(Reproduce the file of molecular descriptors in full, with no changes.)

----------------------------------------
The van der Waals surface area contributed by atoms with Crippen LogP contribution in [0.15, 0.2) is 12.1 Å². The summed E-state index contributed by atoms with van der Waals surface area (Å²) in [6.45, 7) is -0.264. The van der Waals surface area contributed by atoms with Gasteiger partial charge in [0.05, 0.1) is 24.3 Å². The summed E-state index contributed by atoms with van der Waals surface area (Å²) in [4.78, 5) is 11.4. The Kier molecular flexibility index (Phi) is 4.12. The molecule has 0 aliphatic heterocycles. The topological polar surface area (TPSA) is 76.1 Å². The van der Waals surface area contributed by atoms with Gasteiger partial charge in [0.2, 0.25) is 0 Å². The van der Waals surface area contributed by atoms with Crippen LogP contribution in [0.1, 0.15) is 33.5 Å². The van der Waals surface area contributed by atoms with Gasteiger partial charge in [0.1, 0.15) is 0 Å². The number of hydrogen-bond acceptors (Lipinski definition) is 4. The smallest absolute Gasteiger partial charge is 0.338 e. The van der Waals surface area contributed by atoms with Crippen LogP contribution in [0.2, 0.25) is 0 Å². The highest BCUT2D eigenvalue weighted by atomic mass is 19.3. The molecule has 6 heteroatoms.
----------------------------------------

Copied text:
The van der Waals surface area contributed by atoms with Crippen LogP contribution in [0.15, 0.2) is 12.1 Å². The summed E-state index contributed by atoms with van der Waals surface area (Å²) in [6.45, 7) is -0.264. The van der Waals surface area contributed by atoms with Gasteiger partial charge in [0.05, 0.1) is 24.3 Å². The summed E-state index contributed by atoms with van der Waals surface area (Å²) in [4.78, 5) is 11.4. The Kier molecular flexibility index (Phi) is 4.12. The molecule has 0 aliphatic heterocycles. The topological polar surface area (TPSA) is 76.1 Å². The van der Waals surface area contributed by atoms with Gasteiger partial charge in [0.2, 0.25) is 0 Å². The van der Waals surface area contributed by atoms with Crippen LogP contribution in [0.1, 0.15) is 33.5 Å². The van der Waals surface area contributed by atoms with Gasteiger partial charge in [0.1, 0.15) is 0 Å². The number of hydrogen-bond acceptors (Lipinski definition) is 4. The smallest absolute Gasteiger partial charge is 0.338 e. The van der Waals surface area contributed by atoms with Crippen LogP contribution in [0.2, 0.25) is 0 Å². The highest BCUT2D eigenvalue weighted by atomic mass is 19.3. The molecule has 6 heteroatoms.